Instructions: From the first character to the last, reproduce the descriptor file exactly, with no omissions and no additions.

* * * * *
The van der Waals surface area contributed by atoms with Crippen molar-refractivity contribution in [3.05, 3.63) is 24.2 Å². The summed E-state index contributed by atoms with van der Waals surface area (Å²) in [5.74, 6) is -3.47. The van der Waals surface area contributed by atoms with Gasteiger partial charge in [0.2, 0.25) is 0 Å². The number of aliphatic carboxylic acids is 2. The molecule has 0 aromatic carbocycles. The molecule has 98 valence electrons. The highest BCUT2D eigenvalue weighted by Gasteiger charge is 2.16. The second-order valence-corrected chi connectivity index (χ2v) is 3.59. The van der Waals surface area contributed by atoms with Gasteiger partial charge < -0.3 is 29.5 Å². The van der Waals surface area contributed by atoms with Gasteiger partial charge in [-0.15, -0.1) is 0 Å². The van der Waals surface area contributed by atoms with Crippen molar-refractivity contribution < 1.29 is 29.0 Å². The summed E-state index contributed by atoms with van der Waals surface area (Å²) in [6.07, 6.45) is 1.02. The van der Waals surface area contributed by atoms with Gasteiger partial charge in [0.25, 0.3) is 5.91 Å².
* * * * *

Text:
The van der Waals surface area contributed by atoms with Crippen molar-refractivity contribution in [3.05, 3.63) is 24.2 Å². The summed E-state index contributed by atoms with van der Waals surface area (Å²) in [5.74, 6) is -3.47. The van der Waals surface area contributed by atoms with Gasteiger partial charge in [0.2, 0.25) is 0 Å². The number of aliphatic carboxylic acids is 2. The molecule has 0 aromatic carbocycles. The molecule has 98 valence electrons. The highest BCUT2D eigenvalue weighted by Gasteiger charge is 2.16. The second-order valence-corrected chi connectivity index (χ2v) is 3.59. The van der Waals surface area contributed by atoms with Gasteiger partial charge < -0.3 is 29.5 Å². The van der Waals surface area contributed by atoms with Gasteiger partial charge in [-0.15, -0.1) is 0 Å². The van der Waals surface area contributed by atoms with Crippen molar-refractivity contribution < 1.29 is 29.0 Å². The summed E-state index contributed by atoms with van der Waals surface area (Å²) in [6.07, 6.45) is 1.02. The van der Waals surface area contributed by atoms with Gasteiger partial charge in [0.25, 0.3) is 5.91 Å².